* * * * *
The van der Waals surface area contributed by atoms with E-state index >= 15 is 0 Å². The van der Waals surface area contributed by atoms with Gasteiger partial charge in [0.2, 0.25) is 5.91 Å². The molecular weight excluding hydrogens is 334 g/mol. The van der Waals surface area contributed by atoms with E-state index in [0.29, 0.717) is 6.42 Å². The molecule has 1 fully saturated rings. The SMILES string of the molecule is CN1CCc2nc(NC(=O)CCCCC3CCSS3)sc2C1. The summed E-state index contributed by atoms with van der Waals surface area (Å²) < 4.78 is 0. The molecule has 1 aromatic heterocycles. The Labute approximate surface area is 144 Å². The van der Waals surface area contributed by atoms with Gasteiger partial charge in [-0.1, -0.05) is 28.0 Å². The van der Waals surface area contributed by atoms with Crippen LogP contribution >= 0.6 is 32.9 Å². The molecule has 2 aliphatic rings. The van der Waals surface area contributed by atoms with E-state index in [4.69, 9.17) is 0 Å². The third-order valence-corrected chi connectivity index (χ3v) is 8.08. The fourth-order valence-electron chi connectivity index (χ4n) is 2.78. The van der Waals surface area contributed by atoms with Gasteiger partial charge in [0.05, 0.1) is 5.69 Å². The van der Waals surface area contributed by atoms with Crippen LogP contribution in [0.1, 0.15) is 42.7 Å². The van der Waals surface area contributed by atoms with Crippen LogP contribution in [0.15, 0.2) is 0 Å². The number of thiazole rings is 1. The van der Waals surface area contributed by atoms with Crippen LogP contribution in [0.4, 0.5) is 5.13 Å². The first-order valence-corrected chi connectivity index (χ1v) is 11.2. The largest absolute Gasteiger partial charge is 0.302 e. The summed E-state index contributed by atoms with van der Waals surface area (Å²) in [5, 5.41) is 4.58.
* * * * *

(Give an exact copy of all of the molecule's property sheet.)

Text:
The van der Waals surface area contributed by atoms with E-state index >= 15 is 0 Å². The van der Waals surface area contributed by atoms with Gasteiger partial charge in [0.2, 0.25) is 5.91 Å². The molecular weight excluding hydrogens is 334 g/mol. The van der Waals surface area contributed by atoms with E-state index in [0.29, 0.717) is 6.42 Å². The molecule has 1 fully saturated rings. The SMILES string of the molecule is CN1CCc2nc(NC(=O)CCCCC3CCSS3)sc2C1. The summed E-state index contributed by atoms with van der Waals surface area (Å²) < 4.78 is 0. The molecule has 1 aromatic heterocycles. The Labute approximate surface area is 144 Å². The van der Waals surface area contributed by atoms with Gasteiger partial charge in [-0.1, -0.05) is 28.0 Å². The van der Waals surface area contributed by atoms with Crippen LogP contribution >= 0.6 is 32.9 Å². The molecule has 2 aliphatic rings. The van der Waals surface area contributed by atoms with E-state index in [4.69, 9.17) is 0 Å². The third-order valence-corrected chi connectivity index (χ3v) is 8.08. The fourth-order valence-electron chi connectivity index (χ4n) is 2.78. The van der Waals surface area contributed by atoms with Gasteiger partial charge in [0.05, 0.1) is 5.69 Å². The van der Waals surface area contributed by atoms with Crippen LogP contribution in [0.1, 0.15) is 42.7 Å². The van der Waals surface area contributed by atoms with Crippen LogP contribution in [0.15, 0.2) is 0 Å². The number of thiazole rings is 1. The van der Waals surface area contributed by atoms with Crippen LogP contribution in [0.4, 0.5) is 5.13 Å². The first-order valence-corrected chi connectivity index (χ1v) is 11.2. The largest absolute Gasteiger partial charge is 0.302 e. The summed E-state index contributed by atoms with van der Waals surface area (Å²) in [5, 5.41) is 4.58.